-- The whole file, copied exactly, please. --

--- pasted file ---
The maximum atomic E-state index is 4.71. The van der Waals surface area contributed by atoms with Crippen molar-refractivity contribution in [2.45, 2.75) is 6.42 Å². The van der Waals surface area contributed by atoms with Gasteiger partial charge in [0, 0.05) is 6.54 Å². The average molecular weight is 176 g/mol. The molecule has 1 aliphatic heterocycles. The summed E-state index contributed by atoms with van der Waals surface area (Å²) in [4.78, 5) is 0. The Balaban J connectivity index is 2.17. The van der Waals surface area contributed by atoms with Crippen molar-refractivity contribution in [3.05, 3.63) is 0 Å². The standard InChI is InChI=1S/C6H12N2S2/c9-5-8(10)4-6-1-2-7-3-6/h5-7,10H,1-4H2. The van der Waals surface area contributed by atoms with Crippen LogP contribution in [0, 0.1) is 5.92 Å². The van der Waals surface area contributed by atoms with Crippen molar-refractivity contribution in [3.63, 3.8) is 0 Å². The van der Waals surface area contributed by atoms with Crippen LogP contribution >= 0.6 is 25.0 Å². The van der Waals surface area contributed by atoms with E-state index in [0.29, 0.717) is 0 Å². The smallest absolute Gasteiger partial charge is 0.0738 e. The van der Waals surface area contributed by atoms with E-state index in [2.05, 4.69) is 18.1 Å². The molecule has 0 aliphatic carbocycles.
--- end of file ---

The maximum atomic E-state index is 4.71. The van der Waals surface area contributed by atoms with Crippen molar-refractivity contribution in [2.45, 2.75) is 6.42 Å². The van der Waals surface area contributed by atoms with Gasteiger partial charge in [0, 0.05) is 6.54 Å². The average molecular weight is 176 g/mol. The molecule has 1 aliphatic heterocycles. The summed E-state index contributed by atoms with van der Waals surface area (Å²) in [4.78, 5) is 0. The Balaban J connectivity index is 2.17. The van der Waals surface area contributed by atoms with Crippen molar-refractivity contribution in [3.05, 3.63) is 0 Å². The standard InChI is InChI=1S/C6H12N2S2/c9-5-8(10)4-6-1-2-7-3-6/h5-7,10H,1-4H2. The van der Waals surface area contributed by atoms with Crippen LogP contribution in [0, 0.1) is 5.92 Å². The van der Waals surface area contributed by atoms with Crippen molar-refractivity contribution in [3.63, 3.8) is 0 Å². The van der Waals surface area contributed by atoms with Crippen LogP contribution >= 0.6 is 25.0 Å². The van der Waals surface area contributed by atoms with E-state index in [0.29, 0.717) is 0 Å². The smallest absolute Gasteiger partial charge is 0.0738 e. The van der Waals surface area contributed by atoms with E-state index in [2.05, 4.69) is 18.1 Å². The molecule has 0 aliphatic carbocycles.